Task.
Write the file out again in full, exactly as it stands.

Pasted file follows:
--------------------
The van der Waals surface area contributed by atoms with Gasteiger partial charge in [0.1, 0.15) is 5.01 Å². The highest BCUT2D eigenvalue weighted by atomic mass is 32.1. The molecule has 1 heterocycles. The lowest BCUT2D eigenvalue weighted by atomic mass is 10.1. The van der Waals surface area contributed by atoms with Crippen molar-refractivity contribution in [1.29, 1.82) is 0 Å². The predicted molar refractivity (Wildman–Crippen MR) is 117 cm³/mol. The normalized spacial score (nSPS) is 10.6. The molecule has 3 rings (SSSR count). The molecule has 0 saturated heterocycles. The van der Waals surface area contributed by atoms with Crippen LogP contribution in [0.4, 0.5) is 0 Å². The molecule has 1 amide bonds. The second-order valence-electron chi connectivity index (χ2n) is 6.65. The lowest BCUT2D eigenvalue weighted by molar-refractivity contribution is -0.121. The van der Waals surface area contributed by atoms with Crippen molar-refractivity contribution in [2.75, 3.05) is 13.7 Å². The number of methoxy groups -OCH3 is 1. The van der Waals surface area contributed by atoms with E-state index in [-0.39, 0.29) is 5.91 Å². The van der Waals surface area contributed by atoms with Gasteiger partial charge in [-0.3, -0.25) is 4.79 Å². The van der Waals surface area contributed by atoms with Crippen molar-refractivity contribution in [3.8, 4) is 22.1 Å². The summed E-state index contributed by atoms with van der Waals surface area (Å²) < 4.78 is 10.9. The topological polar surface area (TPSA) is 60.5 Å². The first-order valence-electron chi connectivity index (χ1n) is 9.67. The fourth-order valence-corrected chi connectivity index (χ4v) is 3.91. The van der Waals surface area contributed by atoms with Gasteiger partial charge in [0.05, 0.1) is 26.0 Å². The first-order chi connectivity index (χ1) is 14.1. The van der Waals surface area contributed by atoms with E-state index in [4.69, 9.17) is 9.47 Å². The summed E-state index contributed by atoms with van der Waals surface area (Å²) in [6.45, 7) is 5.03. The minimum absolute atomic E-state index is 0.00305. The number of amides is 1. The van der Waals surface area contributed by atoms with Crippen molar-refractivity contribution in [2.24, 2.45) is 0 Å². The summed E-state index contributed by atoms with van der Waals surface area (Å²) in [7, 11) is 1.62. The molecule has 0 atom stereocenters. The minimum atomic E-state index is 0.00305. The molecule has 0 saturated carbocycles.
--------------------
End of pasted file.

The van der Waals surface area contributed by atoms with Gasteiger partial charge in [0.1, 0.15) is 5.01 Å². The highest BCUT2D eigenvalue weighted by atomic mass is 32.1. The molecule has 1 heterocycles. The lowest BCUT2D eigenvalue weighted by atomic mass is 10.1. The van der Waals surface area contributed by atoms with Crippen molar-refractivity contribution in [1.29, 1.82) is 0 Å². The predicted molar refractivity (Wildman–Crippen MR) is 117 cm³/mol. The normalized spacial score (nSPS) is 10.6. The molecule has 3 rings (SSSR count). The molecule has 0 saturated heterocycles. The van der Waals surface area contributed by atoms with Crippen LogP contribution in [0.4, 0.5) is 0 Å². The molecule has 1 amide bonds. The second-order valence-electron chi connectivity index (χ2n) is 6.65. The lowest BCUT2D eigenvalue weighted by molar-refractivity contribution is -0.121. The van der Waals surface area contributed by atoms with Crippen molar-refractivity contribution in [2.75, 3.05) is 13.7 Å². The number of methoxy groups -OCH3 is 1. The van der Waals surface area contributed by atoms with E-state index in [-0.39, 0.29) is 5.91 Å². The van der Waals surface area contributed by atoms with Gasteiger partial charge in [-0.3, -0.25) is 4.79 Å². The van der Waals surface area contributed by atoms with Crippen molar-refractivity contribution in [3.8, 4) is 22.1 Å². The summed E-state index contributed by atoms with van der Waals surface area (Å²) < 4.78 is 10.9. The topological polar surface area (TPSA) is 60.5 Å². The first-order valence-electron chi connectivity index (χ1n) is 9.67. The fourth-order valence-corrected chi connectivity index (χ4v) is 3.91. The van der Waals surface area contributed by atoms with Gasteiger partial charge in [0.05, 0.1) is 26.0 Å². The first-order chi connectivity index (χ1) is 14.1. The van der Waals surface area contributed by atoms with E-state index in [4.69, 9.17) is 9.47 Å². The summed E-state index contributed by atoms with van der Waals surface area (Å²) in [6.45, 7) is 5.03. The minimum absolute atomic E-state index is 0.00305. The number of amides is 1. The van der Waals surface area contributed by atoms with Crippen molar-refractivity contribution in [2.24, 2.45) is 0 Å². The summed E-state index contributed by atoms with van der Waals surface area (Å²) in [7, 11) is 1.62. The molecule has 0 atom stereocenters. The minimum atomic E-state index is 0.00305. The molecule has 0 saturated carbocycles.